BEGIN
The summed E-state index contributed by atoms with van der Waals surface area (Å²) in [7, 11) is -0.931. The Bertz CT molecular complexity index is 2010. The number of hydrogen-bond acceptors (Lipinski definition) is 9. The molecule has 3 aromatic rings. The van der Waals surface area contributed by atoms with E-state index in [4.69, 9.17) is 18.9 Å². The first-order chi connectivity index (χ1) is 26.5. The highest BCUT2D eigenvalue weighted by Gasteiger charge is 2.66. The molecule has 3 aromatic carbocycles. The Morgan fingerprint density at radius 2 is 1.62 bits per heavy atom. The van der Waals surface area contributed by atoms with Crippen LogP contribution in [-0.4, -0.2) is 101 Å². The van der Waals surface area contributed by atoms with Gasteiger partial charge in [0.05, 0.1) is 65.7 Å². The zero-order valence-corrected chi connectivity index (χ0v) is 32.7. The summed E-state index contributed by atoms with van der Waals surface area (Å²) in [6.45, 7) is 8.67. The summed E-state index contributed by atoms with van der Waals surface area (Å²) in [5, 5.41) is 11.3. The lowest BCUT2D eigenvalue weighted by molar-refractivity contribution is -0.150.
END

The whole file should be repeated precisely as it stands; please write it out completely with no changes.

The summed E-state index contributed by atoms with van der Waals surface area (Å²) in [7, 11) is -0.931. The Bertz CT molecular complexity index is 2010. The number of hydrogen-bond acceptors (Lipinski definition) is 9. The molecule has 3 aromatic rings. The van der Waals surface area contributed by atoms with E-state index in [4.69, 9.17) is 18.9 Å². The first-order chi connectivity index (χ1) is 26.5. The highest BCUT2D eigenvalue weighted by Gasteiger charge is 2.66. The molecule has 3 aromatic carbocycles. The Morgan fingerprint density at radius 2 is 1.62 bits per heavy atom. The van der Waals surface area contributed by atoms with Crippen LogP contribution in [-0.4, -0.2) is 101 Å². The van der Waals surface area contributed by atoms with Gasteiger partial charge in [0.05, 0.1) is 65.7 Å². The zero-order valence-corrected chi connectivity index (χ0v) is 32.7. The summed E-state index contributed by atoms with van der Waals surface area (Å²) in [6.45, 7) is 8.67. The summed E-state index contributed by atoms with van der Waals surface area (Å²) in [5, 5.41) is 11.3. The lowest BCUT2D eigenvalue weighted by molar-refractivity contribution is -0.150.